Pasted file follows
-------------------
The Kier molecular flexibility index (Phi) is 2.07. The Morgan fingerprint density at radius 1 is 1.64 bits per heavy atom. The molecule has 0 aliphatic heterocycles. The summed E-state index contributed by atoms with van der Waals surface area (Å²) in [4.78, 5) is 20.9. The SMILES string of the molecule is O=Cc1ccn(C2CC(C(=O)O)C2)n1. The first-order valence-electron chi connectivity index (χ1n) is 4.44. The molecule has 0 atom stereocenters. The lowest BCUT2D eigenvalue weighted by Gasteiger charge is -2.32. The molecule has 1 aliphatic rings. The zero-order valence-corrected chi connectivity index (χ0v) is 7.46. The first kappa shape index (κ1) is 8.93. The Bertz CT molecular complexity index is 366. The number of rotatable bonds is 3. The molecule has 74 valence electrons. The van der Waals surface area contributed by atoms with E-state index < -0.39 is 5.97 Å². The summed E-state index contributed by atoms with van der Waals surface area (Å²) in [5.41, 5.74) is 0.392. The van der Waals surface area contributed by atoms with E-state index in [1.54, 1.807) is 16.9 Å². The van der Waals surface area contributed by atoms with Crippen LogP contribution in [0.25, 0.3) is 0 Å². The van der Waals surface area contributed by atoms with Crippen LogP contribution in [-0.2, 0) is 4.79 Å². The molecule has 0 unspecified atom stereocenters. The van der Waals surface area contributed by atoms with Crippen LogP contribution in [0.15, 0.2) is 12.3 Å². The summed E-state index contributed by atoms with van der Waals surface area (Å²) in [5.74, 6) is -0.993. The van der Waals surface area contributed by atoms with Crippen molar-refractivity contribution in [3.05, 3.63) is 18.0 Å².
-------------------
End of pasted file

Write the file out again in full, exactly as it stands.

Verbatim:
The Kier molecular flexibility index (Phi) is 2.07. The Morgan fingerprint density at radius 1 is 1.64 bits per heavy atom. The molecule has 0 aliphatic heterocycles. The summed E-state index contributed by atoms with van der Waals surface area (Å²) in [4.78, 5) is 20.9. The SMILES string of the molecule is O=Cc1ccn(C2CC(C(=O)O)C2)n1. The first-order valence-electron chi connectivity index (χ1n) is 4.44. The molecule has 0 atom stereocenters. The lowest BCUT2D eigenvalue weighted by Gasteiger charge is -2.32. The molecule has 1 aliphatic rings. The zero-order valence-corrected chi connectivity index (χ0v) is 7.46. The first kappa shape index (κ1) is 8.93. The Bertz CT molecular complexity index is 366. The number of rotatable bonds is 3. The molecule has 74 valence electrons. The van der Waals surface area contributed by atoms with E-state index < -0.39 is 5.97 Å². The summed E-state index contributed by atoms with van der Waals surface area (Å²) in [5.41, 5.74) is 0.392. The van der Waals surface area contributed by atoms with E-state index in [1.54, 1.807) is 16.9 Å². The van der Waals surface area contributed by atoms with Crippen LogP contribution in [0.25, 0.3) is 0 Å². The van der Waals surface area contributed by atoms with Crippen LogP contribution in [-0.2, 0) is 4.79 Å². The molecule has 0 unspecified atom stereocenters. The van der Waals surface area contributed by atoms with Crippen LogP contribution in [0.15, 0.2) is 12.3 Å². The summed E-state index contributed by atoms with van der Waals surface area (Å²) in [5.74, 6) is -0.993. The van der Waals surface area contributed by atoms with Crippen molar-refractivity contribution in [3.05, 3.63) is 18.0 Å².